Norway jails two for Danish newspaper terror plot
A Norwegian court has convicted two men of planning to attack Danish newspaper Jyllands-Posten after it printed cartoons of the Prophet Muhammad.
The convictions were the first under Norway's anti-terrorism legislation.
Mikael Davud, a Norwegian from China's ethnic Uighur minority who had links to al-Qaeda, was jailed for seven years.
An Iraqi Kurd, Shawan Sadek Saeed Bujak, was given three-and-a-half years. Another man, David Jakobsen, was cleared of terror charges.
The judge said that Davud "had planned the attack together with al-Qaeda".
The three men, arrested in July 2010, had denied the charges, although Davud had admitted he was planning to attack Chinese interests in Norway because of the treatment of ethnic Uighurs.
During the trial, prosecutors said that Davud had learned about explosives at an al-Qaeda camp in Pakistan and, together with Bujak, had planned to use them against the Danish newspaper.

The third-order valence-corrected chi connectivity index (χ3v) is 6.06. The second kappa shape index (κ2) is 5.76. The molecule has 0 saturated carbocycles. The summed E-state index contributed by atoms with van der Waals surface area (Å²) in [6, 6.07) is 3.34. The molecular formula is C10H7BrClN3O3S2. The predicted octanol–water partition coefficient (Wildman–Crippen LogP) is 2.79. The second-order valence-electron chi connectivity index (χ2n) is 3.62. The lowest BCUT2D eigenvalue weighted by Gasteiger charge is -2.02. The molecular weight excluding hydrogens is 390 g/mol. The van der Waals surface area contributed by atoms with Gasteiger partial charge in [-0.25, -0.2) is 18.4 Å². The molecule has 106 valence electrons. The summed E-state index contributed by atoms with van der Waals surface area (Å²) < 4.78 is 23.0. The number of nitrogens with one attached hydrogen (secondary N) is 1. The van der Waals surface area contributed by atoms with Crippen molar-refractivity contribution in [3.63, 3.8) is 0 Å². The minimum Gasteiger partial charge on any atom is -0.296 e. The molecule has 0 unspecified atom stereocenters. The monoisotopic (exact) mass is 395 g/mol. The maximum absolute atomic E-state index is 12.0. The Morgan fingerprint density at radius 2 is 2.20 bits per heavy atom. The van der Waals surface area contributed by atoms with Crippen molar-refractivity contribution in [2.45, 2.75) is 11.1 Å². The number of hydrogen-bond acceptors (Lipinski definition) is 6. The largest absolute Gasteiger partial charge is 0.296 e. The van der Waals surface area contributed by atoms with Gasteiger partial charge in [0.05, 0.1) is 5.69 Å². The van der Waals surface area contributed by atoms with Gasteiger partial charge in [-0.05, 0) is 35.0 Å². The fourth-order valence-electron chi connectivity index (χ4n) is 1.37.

It was also claimed they had intended to kill Kurt Westergaard, who drew some of the cartoons.
Bujak admitted his hatred for the cartoonist but said he and Davud had gone no further than discussing the possibility of punishing Kurt Westergaard and the newspaper.
Jakobsen was found guilty of helping the other two get hold of explosives, but cleared of terror charges.
He said that after he had bought the chemical hydrogen peroxide from an Oslo pharmacy, he alerted Norway's Police Security Service (PST) in November 2009.
He was given a four-month sentence, but was freed immediately because of time already served.